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VPR's coverage of arts and culture in the region.

Young Writers Project: The Little Climber

Courtesy, Susan Reid
Wren Forbes, 12, of Fayston, VT, was inspired to write this story by an incident she witnessed between a mother and child – and by a quote by Dr. Martin Luther King Jr. that we must “never lose infinite hope.”";s:3:

The Little Climber

By Wren Forbes, Age 12, Fayston, VT

"We must accept finite disappointment but never lose infinite hope."
– Dr. Martin Luther King Jr.

I rub my sore hands before clipping myself back into the rope.  I have one foot on the wall when a little boy and his mom catch my eye.  They pull on their rented gear – sticky shoes and harnesses.

The little boy’s huge brown eyes sparkle as he stares at the multi-colored holds on the wall.  He runs over and starts touching every hold.  It’s like he hasn’t eaten for days and he’s standing in front of all his favorite foods.  “Mom, Mom! I want to climb this one!”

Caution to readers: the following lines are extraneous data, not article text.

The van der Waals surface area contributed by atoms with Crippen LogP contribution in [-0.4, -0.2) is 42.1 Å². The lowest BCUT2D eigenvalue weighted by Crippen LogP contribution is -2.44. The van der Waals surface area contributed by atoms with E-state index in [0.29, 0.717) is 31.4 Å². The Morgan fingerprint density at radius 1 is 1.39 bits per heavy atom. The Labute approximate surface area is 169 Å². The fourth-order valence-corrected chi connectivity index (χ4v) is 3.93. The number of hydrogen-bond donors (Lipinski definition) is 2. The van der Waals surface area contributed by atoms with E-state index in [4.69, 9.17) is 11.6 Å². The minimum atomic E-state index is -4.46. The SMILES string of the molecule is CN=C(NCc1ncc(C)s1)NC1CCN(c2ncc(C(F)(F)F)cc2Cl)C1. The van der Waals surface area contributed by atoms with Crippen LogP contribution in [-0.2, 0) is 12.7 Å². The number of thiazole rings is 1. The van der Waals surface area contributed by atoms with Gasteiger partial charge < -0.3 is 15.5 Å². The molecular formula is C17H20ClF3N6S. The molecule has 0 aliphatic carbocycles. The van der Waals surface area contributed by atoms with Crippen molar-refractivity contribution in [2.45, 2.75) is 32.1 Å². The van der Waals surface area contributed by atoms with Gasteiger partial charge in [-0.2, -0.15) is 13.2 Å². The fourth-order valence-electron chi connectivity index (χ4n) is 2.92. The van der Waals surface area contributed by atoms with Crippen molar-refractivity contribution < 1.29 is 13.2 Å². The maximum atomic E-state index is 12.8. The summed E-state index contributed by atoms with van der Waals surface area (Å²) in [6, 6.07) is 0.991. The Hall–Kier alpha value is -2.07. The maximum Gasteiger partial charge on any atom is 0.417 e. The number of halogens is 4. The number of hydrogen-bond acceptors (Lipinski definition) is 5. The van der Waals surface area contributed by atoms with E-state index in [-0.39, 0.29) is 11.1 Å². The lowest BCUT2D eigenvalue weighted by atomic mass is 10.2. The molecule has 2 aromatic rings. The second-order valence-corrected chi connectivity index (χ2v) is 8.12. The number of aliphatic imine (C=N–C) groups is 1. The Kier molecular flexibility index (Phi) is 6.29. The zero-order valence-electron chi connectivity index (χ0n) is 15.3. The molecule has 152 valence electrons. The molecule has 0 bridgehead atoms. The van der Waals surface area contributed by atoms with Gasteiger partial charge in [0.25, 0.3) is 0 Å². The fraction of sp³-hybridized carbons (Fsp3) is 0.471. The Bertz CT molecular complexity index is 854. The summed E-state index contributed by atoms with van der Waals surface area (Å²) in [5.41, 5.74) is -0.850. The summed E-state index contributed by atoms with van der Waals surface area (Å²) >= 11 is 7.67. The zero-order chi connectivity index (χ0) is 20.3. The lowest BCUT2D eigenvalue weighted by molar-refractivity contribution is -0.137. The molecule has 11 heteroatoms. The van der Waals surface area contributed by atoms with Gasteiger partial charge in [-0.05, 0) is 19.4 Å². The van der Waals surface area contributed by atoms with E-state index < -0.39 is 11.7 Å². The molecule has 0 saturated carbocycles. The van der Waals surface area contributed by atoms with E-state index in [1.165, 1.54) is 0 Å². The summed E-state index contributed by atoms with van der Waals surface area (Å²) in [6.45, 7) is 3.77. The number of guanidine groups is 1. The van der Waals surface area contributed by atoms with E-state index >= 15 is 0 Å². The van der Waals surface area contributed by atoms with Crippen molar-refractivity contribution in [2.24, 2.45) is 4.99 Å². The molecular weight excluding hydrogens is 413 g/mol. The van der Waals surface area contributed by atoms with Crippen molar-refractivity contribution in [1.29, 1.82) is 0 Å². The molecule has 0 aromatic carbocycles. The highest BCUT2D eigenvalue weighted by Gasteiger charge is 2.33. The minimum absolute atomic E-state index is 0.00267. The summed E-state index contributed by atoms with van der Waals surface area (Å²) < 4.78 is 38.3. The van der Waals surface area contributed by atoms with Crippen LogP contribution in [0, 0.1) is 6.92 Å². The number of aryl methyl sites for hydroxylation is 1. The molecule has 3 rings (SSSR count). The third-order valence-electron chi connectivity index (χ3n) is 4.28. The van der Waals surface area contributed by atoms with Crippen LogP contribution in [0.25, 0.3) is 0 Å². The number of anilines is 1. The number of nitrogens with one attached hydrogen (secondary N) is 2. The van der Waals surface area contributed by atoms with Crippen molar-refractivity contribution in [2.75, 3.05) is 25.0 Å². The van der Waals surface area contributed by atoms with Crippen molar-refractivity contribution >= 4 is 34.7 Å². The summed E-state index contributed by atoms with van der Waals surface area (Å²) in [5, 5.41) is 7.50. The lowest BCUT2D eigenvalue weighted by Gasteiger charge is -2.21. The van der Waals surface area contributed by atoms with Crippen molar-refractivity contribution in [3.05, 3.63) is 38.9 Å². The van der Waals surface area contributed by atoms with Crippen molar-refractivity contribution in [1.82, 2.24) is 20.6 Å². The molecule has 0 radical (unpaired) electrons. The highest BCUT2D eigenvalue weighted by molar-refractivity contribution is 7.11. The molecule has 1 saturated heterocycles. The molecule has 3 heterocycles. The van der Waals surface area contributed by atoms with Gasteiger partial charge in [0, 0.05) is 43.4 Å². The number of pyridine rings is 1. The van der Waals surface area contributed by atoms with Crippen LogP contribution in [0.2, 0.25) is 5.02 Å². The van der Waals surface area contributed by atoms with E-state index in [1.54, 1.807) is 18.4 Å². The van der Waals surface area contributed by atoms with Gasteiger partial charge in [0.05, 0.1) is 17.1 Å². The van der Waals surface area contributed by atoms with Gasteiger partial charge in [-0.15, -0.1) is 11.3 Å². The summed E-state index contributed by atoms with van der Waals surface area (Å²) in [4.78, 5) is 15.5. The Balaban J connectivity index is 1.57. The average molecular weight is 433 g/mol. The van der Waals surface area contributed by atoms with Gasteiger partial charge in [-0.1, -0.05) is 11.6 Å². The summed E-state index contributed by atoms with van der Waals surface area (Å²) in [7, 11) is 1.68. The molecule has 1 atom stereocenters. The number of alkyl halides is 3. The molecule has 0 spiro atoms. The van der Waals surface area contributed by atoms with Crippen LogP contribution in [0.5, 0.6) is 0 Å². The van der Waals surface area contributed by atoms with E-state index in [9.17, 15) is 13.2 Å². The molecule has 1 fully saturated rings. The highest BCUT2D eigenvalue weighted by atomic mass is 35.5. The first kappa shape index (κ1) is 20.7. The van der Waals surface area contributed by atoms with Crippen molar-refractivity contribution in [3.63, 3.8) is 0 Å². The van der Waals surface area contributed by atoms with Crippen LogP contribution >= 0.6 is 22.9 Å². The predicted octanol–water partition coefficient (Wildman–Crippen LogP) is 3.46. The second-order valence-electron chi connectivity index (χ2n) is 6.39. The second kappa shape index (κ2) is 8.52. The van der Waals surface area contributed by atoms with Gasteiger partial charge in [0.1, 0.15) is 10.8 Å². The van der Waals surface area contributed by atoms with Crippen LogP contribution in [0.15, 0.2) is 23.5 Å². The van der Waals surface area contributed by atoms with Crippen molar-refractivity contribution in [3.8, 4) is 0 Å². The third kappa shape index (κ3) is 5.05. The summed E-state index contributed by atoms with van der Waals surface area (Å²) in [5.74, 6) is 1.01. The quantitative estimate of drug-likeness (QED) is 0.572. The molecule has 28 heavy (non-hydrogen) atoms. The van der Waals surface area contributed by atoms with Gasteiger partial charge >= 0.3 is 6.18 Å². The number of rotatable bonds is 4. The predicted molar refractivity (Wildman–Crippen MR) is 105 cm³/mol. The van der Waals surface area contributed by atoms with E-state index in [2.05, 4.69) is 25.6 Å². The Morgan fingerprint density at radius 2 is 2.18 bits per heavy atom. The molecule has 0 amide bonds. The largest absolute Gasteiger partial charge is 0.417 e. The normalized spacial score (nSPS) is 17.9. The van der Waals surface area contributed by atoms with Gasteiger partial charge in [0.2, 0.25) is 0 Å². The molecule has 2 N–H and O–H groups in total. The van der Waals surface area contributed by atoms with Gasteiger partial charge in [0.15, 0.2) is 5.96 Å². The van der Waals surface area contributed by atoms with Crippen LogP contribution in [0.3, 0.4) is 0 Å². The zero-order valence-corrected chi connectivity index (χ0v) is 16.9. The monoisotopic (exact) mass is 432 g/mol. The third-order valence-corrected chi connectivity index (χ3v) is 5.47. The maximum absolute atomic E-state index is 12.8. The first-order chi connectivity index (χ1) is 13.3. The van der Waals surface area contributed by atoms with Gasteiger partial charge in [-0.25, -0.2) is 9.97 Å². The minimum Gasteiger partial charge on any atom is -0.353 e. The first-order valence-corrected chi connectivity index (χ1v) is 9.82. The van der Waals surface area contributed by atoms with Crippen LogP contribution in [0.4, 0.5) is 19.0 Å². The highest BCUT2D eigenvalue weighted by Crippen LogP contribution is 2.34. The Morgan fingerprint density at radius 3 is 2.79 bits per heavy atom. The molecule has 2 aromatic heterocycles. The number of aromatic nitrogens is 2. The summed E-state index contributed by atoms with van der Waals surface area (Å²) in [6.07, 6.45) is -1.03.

She looks up at the tall wall.  “No, that one’s too hard.” 

His eyes grow a little narrower as he walks over to another climb.  “Mom, can I do this one?” 

“No, that’s too hard.” 

They walk around the whole gym this way until the little boy’s eyes are so narrow that he can hardly see through them. They are so dull that I am sure stones have replaced his eyes.

They stand in the middle of the gym. His head hangs low as he stares at the floor. His mom stands beside him watching two other little boys scramble up the dyno wall.  "I'll race you to the banana- shaped hold!" one yells down. "No, I'll race you to the frog-shaped hold at the very top," yells his friend.

The mother looks up and says, "Wow, you guys are so brave."  

She turns to her little boy who could make her proud if only she would be brave enough to let him try.  “What do you want to do?” she says. 

“I want to go home,” he says in a whisper.

As I stand there, I feel my heart break. The little climber inside him is gone.

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